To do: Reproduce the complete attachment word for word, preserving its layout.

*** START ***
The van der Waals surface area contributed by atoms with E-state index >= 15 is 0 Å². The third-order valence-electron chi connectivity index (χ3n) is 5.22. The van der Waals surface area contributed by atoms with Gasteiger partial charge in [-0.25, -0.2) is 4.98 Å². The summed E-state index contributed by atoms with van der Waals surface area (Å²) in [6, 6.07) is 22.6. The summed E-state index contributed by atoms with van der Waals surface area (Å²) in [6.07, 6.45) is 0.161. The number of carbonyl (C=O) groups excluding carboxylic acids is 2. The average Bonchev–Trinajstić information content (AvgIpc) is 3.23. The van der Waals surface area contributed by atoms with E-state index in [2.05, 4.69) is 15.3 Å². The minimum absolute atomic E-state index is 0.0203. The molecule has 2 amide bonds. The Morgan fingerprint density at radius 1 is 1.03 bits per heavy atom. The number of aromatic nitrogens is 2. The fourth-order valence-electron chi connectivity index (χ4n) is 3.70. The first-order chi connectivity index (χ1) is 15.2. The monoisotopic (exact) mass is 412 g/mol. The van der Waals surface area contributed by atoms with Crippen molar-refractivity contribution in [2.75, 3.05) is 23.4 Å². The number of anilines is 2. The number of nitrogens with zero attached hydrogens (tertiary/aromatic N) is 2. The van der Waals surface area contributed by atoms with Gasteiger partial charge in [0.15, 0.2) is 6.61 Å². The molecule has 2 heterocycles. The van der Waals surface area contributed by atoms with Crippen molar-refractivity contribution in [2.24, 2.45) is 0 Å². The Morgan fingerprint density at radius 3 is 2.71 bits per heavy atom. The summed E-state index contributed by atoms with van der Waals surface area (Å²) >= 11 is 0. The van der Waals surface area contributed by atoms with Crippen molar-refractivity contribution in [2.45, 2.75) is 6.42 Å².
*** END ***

The van der Waals surface area contributed by atoms with E-state index >= 15 is 0 Å². The third-order valence-electron chi connectivity index (χ3n) is 5.22. The van der Waals surface area contributed by atoms with Gasteiger partial charge in [-0.25, -0.2) is 4.98 Å². The summed E-state index contributed by atoms with van der Waals surface area (Å²) in [6, 6.07) is 22.6. The summed E-state index contributed by atoms with van der Waals surface area (Å²) in [6.07, 6.45) is 0.161. The number of carbonyl (C=O) groups excluding carboxylic acids is 2. The average Bonchev–Trinajstić information content (AvgIpc) is 3.23. The van der Waals surface area contributed by atoms with E-state index in [2.05, 4.69) is 15.3 Å². The minimum absolute atomic E-state index is 0.0203. The molecule has 2 amide bonds. The Morgan fingerprint density at radius 1 is 1.03 bits per heavy atom. The number of aromatic nitrogens is 2. The fourth-order valence-electron chi connectivity index (χ4n) is 3.70. The first-order chi connectivity index (χ1) is 15.2. The monoisotopic (exact) mass is 412 g/mol. The van der Waals surface area contributed by atoms with Crippen molar-refractivity contribution in [2.75, 3.05) is 23.4 Å². The number of anilines is 2. The number of nitrogens with zero attached hydrogens (tertiary/aromatic N) is 2. The van der Waals surface area contributed by atoms with Gasteiger partial charge in [0.15, 0.2) is 6.61 Å². The molecule has 2 heterocycles. The van der Waals surface area contributed by atoms with Crippen molar-refractivity contribution in [2.24, 2.45) is 0 Å². The Morgan fingerprint density at radius 3 is 2.71 bits per heavy atom. The summed E-state index contributed by atoms with van der Waals surface area (Å²) >= 11 is 0. The van der Waals surface area contributed by atoms with Crippen molar-refractivity contribution in [2.45, 2.75) is 6.42 Å².